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Angle Bisectors in Triangles

Construction and properties of bisectors, which cut angles in half.

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Angle Bisectors in Triangles

Angle Bisector Theorem

An angle bisector cuts an angle exactly in half. One important property of angle bisectors is that if a point is on the bisector of an angle, then the point is equidistant from the sides of the angle. This is called the Angle Bisector Theorem.

In other words, if \begin{align*}\overrightarrow{BD}\end{align*} bisects \begin{align*}\angle ABC, \ \overrightarrow{BA} \perp \overline{FD}\end{align*}, and, \begin{align*}\overrightarrow{BC} \perp \overline{DG}\end{align*} then \begin{align*}FD = DG\end{align*}.

The converse of this theorem is also true.

Angle Bisector Theorem Converse: If a point is in the interior of an angle and equidistant from the sides, then it lies on the bisector of that angle.

When we construct angle bisectors for the angles of a triangle, they meet in one point. This point is called the incenter of the triangle.

What if you were told that \begin{align*}\overrightarrow{GJ}\end{align*} is the angle bisector of \begin{align*}\angle FGH\end{align*}? How would you find the length of \begin{align*}FJ\end{align*} given the length of \begin{align*}HJ\end{align*}?

  

 

Examples

Example 1

Is there enough information to determine if \begin{align*}\overrightarrow{A B}\end{align*} is the angle bisector of \begin{align*}\angle CAD\end{align*}? Why or why not?

No because \begin{align*}B\end{align*} is not necessarily equidistant from \begin{align*}\overline{AC}\end{align*} and \begin{align*}\overline{AD}\end{align*}. We do not know if the angles in the diagram are right angles.

Example 2

A \begin{align*} 108^\circ\end{align*} angle is bisected. What are the measures of the resulting angles?

We know that to bisect means to cut in half, so each of the resulting angles will be half of \begin{align*}108\end{align*}. The measure of each resulting angle is \begin{align*}54^\circ\end{align*}.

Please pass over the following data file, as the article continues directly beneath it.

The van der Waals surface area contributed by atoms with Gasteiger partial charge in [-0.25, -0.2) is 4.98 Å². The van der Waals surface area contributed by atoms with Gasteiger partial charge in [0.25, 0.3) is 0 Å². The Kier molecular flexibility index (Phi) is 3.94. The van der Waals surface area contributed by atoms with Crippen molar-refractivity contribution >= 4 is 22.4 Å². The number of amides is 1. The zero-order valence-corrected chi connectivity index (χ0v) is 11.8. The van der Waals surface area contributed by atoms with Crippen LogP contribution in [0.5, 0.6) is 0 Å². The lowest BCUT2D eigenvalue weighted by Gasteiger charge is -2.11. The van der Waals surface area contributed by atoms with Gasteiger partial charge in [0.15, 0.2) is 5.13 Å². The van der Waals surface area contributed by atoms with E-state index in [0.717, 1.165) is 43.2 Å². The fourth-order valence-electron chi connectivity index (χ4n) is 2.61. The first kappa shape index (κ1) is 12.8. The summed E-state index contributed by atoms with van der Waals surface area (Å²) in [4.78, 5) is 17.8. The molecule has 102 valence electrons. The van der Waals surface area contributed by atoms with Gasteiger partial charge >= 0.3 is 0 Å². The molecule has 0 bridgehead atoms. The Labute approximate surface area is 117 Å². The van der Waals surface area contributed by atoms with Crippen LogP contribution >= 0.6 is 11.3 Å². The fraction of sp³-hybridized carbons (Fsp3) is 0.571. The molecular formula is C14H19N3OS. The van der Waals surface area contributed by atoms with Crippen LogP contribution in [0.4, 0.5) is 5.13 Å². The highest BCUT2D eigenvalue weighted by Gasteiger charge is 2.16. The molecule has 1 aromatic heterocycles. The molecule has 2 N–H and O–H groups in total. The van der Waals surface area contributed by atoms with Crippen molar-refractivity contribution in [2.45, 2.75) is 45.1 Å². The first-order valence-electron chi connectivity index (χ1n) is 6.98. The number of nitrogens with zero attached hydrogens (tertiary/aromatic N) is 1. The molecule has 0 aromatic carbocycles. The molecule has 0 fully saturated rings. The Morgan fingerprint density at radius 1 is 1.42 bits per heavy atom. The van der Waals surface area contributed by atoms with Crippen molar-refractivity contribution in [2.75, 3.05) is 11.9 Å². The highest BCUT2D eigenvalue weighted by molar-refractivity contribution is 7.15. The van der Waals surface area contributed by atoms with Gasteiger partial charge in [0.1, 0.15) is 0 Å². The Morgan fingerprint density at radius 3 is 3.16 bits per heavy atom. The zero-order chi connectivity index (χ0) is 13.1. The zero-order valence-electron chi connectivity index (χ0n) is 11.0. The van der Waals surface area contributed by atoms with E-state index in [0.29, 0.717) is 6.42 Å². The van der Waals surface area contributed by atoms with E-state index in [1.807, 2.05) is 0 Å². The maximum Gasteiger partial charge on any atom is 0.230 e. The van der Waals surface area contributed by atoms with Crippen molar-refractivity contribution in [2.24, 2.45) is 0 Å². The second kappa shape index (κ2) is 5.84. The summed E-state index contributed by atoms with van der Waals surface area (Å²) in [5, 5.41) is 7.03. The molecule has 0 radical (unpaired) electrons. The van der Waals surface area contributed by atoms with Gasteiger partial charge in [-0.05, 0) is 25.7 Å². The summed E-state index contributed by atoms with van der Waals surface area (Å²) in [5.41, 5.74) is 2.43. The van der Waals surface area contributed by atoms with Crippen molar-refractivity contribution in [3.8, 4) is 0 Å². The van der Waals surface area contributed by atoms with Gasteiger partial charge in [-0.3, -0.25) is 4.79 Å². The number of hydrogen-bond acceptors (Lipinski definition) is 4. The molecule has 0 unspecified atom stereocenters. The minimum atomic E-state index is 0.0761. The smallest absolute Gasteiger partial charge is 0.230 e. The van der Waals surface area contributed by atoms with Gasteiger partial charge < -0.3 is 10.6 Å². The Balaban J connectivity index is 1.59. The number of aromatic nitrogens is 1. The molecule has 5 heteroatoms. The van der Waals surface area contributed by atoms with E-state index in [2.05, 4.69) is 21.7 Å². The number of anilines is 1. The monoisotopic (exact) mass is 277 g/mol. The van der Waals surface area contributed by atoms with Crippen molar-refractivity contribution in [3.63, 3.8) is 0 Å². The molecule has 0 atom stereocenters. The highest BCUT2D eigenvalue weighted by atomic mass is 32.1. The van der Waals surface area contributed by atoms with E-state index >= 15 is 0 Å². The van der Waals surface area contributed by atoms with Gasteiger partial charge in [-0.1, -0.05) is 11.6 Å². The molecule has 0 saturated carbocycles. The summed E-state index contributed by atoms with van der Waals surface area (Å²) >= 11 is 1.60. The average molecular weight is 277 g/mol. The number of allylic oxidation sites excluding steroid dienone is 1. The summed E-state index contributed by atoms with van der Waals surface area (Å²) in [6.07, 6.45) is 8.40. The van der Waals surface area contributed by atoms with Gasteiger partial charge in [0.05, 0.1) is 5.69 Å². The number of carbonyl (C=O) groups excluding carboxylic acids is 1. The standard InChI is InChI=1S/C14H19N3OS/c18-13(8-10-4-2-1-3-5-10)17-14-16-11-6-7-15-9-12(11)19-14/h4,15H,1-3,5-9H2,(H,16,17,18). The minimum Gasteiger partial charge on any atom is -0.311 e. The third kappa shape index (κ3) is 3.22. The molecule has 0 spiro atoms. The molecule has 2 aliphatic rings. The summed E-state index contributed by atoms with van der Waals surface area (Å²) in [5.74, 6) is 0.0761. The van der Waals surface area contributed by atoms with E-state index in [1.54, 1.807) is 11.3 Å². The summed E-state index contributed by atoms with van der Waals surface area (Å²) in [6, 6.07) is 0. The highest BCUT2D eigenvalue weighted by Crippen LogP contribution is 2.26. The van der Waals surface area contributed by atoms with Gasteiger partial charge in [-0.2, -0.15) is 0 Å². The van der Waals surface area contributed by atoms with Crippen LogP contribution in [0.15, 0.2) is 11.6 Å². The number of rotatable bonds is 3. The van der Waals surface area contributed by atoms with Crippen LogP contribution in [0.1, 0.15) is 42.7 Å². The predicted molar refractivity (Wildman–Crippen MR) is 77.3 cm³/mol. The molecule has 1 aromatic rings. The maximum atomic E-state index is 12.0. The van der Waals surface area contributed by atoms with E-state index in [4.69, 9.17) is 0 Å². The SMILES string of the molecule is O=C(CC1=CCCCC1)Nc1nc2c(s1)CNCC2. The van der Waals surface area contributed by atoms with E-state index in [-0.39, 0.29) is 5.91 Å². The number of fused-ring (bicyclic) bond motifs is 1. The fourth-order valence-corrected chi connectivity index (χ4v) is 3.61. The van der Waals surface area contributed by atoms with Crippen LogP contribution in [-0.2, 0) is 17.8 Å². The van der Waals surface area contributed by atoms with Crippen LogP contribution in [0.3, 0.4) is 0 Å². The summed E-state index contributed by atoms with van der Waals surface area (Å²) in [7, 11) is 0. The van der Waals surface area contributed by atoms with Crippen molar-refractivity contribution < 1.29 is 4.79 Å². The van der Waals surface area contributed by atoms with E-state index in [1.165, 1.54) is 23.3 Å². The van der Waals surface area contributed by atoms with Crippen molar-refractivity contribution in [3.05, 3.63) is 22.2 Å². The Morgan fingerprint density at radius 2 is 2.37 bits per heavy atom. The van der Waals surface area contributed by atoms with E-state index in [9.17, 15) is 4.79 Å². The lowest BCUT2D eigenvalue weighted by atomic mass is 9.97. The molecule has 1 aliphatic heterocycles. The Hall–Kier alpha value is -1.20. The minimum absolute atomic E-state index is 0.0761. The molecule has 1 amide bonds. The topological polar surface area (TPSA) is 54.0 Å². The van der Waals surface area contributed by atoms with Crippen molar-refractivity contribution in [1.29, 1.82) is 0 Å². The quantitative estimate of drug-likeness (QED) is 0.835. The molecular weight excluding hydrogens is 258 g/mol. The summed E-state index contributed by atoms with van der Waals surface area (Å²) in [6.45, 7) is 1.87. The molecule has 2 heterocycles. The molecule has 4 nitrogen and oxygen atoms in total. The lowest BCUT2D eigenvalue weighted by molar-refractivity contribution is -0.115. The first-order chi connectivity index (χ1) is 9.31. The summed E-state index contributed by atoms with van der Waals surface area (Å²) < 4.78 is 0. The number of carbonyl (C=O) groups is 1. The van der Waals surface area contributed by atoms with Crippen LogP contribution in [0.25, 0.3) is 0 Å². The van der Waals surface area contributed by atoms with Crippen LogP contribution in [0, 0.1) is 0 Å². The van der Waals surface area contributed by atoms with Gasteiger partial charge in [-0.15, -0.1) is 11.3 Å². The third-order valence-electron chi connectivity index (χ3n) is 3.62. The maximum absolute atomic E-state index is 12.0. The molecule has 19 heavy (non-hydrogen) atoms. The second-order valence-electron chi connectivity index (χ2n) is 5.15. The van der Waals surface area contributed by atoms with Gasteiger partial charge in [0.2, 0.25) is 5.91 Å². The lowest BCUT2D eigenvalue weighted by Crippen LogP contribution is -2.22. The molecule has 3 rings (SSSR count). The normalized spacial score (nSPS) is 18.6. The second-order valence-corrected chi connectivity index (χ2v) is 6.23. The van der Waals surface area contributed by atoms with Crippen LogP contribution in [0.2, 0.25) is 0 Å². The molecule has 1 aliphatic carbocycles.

Example 3

Is \begin{align*}Y\end{align*} on the angle bisector of \begin{align*}\angle XWZ\end{align*}?

If \begin{align*}Y\end{align*} is on the angle bisector, then \begin{align*}XY = YZ\end{align*} and both segments need to be perpendicular to the sides of the angle. From the markings we know \begin{align*}\overline{XY} \perp \overrightarrow{WX}\end{align*} and \begin{align*}\overline{ZY} \perp \overrightarrow{WZ}\end{align*}. Second, \begin{align*}XY = YZ = 6\end{align*}. So, yes, \begin{align*}Y\end{align*} is on the angle bisector of \begin{align*}\angle XWZ\end{align*}.

Example 4

\begin{align*}\overrightarrow{MO}\end{align*} is the angle bisector of \begin{align*}\angle LMN\end{align*}. Find the measure of \begin{align*}x\end{align*}.

\begin{align*}LO = ON\end{align*} by the Angle Bisector Theorem.

\begin{align*}4x - 5 &= 23\\ 4x &= 28\\ x &=7\end{align*}

Example 5

\begin{align*}\overrightarrow{AB}\end{align*} is the angle bisector of \begin{align*}\angle CAD\end{align*}. Solve for the missing variable.

\begin{align*}CB=BD\end{align*} by the Angle Bisector Theorem, so we can set up and solve an equation for \begin{align*}x\end{align*}.

\begin{align*} x+7 &=2(3x-4)\\ x+7 &=6x-8\\ 15 &=5x\\ x &=3 \end{align*}

Review

For questions 1-4, \begin{align*}\overrightarrow{AB}\end{align*} is the angle bisector of \begin{align*}\angle CAD\end{align*}. Solve for the missing variable.

Is there enough information to determine if \begin{align*}\overrightarrow{A B}\end{align*} is the angle bisector of \begin{align*}\angle CAD\end{align*}? Why or why not?

  1. In what type of triangle will all angle bisectors pass through vertices of the triangle?
  2. What is another name for the angle bisectors of the vertices of a square?
  3. Draw in the angle bisectors of the vertices of a square. How many triangles do you have? What type of triangles are they?
  4. Fill in the blanks in the Angle Bisector Theorem Converse.

Given: \begin{align*}\overline{AD} \cong \overline{DC}\end{align*}, such that \begin{align*}AD\end{align*} and \begin{align*}DC\end{align*} are the shortest distances to \begin{align*}\overrightarrow{BA}\end{align*} and \begin{align*}\overrightarrow{BC}\end{align*}

Prove: \begin{align*}\overrightarrow{BD}\end{align*} bisects \begin{align*}\angle ABC\end{align*}

Statement Reason
1. 1.
2. 2. The shortest distance from a point to a line is perpendicular.
3. \begin{align*}\angle DAB\end{align*} and \begin{align*}\angle DCB\end{align*} are right angles 3.
4. \begin{align*}\angle DAB \cong \angle DCB\end{align*} 4.
5. \begin{align*}\overline{BD} \cong \overline{BD}\end{align*} 5.
6. \begin{align*}\triangle ABD \cong \triangle CBD\end{align*} 6.
7. 7. CPCTC
8. \begin{align*}\overrightarrow{B D}\end{align*} bisects \begin{align*}\angle ABC\end{align*} 8.

Review (Answers)

To see the Review answers, open this PDF file and look for section 5.3. 

Resources

  

 

 

 

 

 

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Vocabulary

angle bisector

An angle bisector is a ray that splits an angle into two congruent, smaller angles.

Angle Bisector Theorem

The angle bisector theorem states that if a point is on the bisector of an angle, then the point is equidistant from the sides of the angle.

Angle Bisector Theorem Converse

The angle bisector theorem converse states that if a point is in the interior of an angle and equidistant from the sides, then it lies on the bisector of that angle.

incenter

The incenter is the point of intersection of the angle bisectors in a triangle.

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